Social media has become an open platform for journalists and newsmakers alike. Celebrities, athletes, politicians, and companies often make their official announcements via Twitter. Journalists publish and promote original articles on Twitter and LinkedIn. Twitter can be an effective channel for your news release and you can change up headlines to see what intro to the topic gets traction. Born in the age of social media, Muck Rack is optimized to help businesses and journalists communicate through the channel that journalists have embraced like no other: Twitter.
Muck Rack began as a kind of media database for journalists’ Twitter accounts. As journalists started using Twitter more and more to conduct research, search for sources, and promote their stories, the challenge of finding each journalist’s handle, posts, and followings became tedious. Muck Rack made it easy and has since expanded its offerings to evolve into a full-service media database platform for PR pros and for journalists. It also pulls in articles that journalists write that aren’t promoted on Twitter.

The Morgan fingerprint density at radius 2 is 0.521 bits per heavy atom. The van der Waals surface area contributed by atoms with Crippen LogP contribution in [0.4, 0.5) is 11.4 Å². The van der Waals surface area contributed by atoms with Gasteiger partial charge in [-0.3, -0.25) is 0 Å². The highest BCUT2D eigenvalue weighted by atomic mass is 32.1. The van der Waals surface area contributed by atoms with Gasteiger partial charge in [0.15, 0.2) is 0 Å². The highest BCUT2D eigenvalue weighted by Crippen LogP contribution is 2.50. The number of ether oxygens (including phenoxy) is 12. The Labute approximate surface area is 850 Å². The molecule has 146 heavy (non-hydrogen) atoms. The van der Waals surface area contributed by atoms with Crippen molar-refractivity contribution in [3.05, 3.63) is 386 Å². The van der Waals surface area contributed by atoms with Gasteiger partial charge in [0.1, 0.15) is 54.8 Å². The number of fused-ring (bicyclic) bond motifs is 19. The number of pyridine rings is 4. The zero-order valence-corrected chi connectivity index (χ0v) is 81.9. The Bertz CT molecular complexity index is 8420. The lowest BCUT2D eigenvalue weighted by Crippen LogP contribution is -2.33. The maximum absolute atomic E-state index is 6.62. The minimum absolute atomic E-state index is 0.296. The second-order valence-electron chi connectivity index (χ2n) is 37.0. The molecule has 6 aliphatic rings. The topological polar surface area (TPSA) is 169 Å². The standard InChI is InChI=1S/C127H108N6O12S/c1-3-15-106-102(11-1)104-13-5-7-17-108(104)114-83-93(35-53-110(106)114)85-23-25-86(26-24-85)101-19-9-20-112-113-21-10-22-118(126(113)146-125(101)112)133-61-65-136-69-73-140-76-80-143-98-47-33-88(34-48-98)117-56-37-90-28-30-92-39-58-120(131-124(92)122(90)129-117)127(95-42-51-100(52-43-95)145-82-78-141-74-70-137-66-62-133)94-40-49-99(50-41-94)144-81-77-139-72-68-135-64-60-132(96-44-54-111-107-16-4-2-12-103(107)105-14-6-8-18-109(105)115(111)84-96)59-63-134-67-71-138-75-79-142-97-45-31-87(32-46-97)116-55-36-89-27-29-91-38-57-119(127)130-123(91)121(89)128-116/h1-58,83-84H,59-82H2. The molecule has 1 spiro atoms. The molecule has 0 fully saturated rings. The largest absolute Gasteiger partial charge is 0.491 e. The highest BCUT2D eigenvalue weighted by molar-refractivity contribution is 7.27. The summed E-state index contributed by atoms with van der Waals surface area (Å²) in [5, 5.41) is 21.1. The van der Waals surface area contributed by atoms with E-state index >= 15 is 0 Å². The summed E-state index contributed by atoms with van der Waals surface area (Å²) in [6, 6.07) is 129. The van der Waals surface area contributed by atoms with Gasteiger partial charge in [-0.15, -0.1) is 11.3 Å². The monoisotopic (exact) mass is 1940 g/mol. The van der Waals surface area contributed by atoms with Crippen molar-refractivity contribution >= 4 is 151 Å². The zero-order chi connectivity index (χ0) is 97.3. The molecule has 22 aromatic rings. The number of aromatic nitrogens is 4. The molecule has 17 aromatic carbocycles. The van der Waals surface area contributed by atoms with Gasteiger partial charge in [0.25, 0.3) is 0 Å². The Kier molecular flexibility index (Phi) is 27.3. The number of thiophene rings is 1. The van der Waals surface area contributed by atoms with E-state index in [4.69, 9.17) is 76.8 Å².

For PR folks, Muck Rack is a way to find what journalists are tweeting about. Twitter is a great way to track what everyone is talking about by featuring the most popular tweets. Muck Rack makes it possible to see and track what journalists are talking about and writing about. Muck Rack has evolved into a platform that helps PR people to follow specific journalists and to learn what they cover, what they are working on, and how they like to be approached. Think of it as a media distribution platform like Cision or Meltwater built on Twitter as the database.